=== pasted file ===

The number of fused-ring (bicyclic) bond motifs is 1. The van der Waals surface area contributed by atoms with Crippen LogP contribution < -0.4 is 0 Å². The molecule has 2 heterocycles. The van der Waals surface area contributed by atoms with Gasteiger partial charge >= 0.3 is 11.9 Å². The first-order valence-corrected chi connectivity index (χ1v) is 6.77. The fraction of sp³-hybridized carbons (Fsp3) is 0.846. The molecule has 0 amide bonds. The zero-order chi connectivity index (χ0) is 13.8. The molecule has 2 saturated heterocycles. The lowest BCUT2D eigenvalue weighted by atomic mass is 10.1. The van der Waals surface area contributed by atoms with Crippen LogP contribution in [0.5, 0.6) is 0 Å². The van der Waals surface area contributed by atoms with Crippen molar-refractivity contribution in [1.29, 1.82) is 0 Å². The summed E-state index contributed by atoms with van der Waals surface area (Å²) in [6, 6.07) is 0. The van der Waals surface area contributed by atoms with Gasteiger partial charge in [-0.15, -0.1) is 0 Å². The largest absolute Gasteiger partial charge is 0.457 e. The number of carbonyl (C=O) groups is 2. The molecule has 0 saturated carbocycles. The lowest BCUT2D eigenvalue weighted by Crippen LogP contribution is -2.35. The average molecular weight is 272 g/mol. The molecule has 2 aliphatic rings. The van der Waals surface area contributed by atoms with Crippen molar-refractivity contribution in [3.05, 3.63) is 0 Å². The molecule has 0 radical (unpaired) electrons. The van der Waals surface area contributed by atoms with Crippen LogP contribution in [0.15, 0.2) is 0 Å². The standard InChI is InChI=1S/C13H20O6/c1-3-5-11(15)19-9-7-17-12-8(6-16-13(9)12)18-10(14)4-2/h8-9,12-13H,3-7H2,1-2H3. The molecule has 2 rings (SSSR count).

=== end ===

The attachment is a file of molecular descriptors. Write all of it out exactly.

The number of fused-ring (bicyclic) bond motifs is 1. The van der Waals surface area contributed by atoms with Crippen LogP contribution < -0.4 is 0 Å². The molecule has 2 heterocycles. The van der Waals surface area contributed by atoms with Gasteiger partial charge >= 0.3 is 11.9 Å². The first-order valence-corrected chi connectivity index (χ1v) is 6.77. The fraction of sp³-hybridized carbons (Fsp3) is 0.846. The molecule has 0 amide bonds. The zero-order chi connectivity index (χ0) is 13.8. The molecule has 2 saturated heterocycles. The lowest BCUT2D eigenvalue weighted by atomic mass is 10.1. The van der Waals surface area contributed by atoms with Crippen LogP contribution in [0.5, 0.6) is 0 Å². The van der Waals surface area contributed by atoms with Crippen molar-refractivity contribution in [1.29, 1.82) is 0 Å². The summed E-state index contributed by atoms with van der Waals surface area (Å²) in [6, 6.07) is 0. The van der Waals surface area contributed by atoms with Gasteiger partial charge in [-0.15, -0.1) is 0 Å². The largest absolute Gasteiger partial charge is 0.457 e. The number of carbonyl (C=O) groups is 2. The molecule has 0 saturated carbocycles. The lowest BCUT2D eigenvalue weighted by Crippen LogP contribution is -2.35. The average molecular weight is 272 g/mol. The molecule has 2 aliphatic rings. The van der Waals surface area contributed by atoms with Crippen molar-refractivity contribution in [3.05, 3.63) is 0 Å². The molecule has 0 radical (unpaired) electrons. The van der Waals surface area contributed by atoms with Crippen LogP contribution in [0.15, 0.2) is 0 Å². The standard InChI is InChI=1S/C13H20O6/c1-3-5-11(15)19-9-7-17-12-8(6-16-13(9)12)18-10(14)4-2/h8-9,12-13H,3-7H2,1-2H3. The molecule has 2 rings (SSSR count).